Scientists have now identified a potential new method to block the lifecycle of the Hepatitis C virus, which could lead to new therapies for those affected by the disease.
More than 170 million people worldwide suffer from hepatitis C, the disease caused by chronic HCV infection. The disease affects the liver and is one of the leading causes of liver cancer and liver transplant around the world.
HCV is spread by blood-to-blood contact and there is no vaccine to prevent it. Current treatments for the disease are only moderately effective and can cause serious side effects.
“As HCV infects a person, it needs fat droplets in the liver to form new virus particles,” said Francois Jean, Associate Professor in the Department of Microbiology and Immunology and Scientific Director of the Facility for Infectious Disease and Epidemic Research (FINDER) at UBC.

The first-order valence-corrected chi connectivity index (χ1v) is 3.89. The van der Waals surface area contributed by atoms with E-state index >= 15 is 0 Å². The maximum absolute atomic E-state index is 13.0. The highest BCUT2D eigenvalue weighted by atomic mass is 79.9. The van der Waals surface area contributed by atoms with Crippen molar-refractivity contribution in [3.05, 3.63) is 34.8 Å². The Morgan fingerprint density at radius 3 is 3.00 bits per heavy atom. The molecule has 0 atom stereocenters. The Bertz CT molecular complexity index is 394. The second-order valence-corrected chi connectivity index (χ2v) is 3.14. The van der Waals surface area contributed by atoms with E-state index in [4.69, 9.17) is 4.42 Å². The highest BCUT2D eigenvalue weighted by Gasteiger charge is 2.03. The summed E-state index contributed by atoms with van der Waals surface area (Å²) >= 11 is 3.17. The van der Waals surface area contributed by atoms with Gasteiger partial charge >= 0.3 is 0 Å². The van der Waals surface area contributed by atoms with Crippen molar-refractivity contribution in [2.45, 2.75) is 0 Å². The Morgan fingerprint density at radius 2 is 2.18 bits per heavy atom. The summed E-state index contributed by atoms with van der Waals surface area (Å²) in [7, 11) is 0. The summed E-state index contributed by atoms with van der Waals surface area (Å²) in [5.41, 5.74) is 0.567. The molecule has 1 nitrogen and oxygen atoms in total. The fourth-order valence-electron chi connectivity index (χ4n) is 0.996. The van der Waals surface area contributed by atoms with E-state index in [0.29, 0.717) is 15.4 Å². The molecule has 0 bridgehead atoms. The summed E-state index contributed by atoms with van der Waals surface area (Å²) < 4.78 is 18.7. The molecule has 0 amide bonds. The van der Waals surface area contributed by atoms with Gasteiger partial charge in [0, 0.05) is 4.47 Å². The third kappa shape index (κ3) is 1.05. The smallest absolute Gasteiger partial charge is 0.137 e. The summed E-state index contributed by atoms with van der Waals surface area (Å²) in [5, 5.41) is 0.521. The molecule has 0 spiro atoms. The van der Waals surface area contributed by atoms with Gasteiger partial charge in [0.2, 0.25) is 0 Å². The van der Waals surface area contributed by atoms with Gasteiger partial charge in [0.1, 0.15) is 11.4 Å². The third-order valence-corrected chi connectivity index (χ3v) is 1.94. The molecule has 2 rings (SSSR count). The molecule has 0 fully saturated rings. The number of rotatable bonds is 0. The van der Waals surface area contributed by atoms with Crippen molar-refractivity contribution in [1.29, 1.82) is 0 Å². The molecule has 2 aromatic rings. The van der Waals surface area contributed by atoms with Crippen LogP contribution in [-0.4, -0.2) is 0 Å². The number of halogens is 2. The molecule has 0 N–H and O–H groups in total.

“In the process, it causes fat to accumulate in the liver and ultimately leads to chronic dysfunction of the organ.”
“HCV is constantly mutating, which makes it difficult to develop antiviral therapies that target the virus itself. So we decided to take a new approach.”
Jean and his team developed an inhibitor that decreases the size of host fat droplets in liver cells and stops HCV from “taking residence,” multiplying and infecting other cells.
“Our approach would essentially block the lifecycle of the virus so that it cannot spread and cause further damage to the liver,” said Jean.
According to Jean, HCV is one of a number of viruses that require fat to replicate in the human body. This new approach to curbing the replication of HCV could translate into similar therapies for other related re-emerging viruses that can cause serious and life threatening infections in humans, such as dengue virus.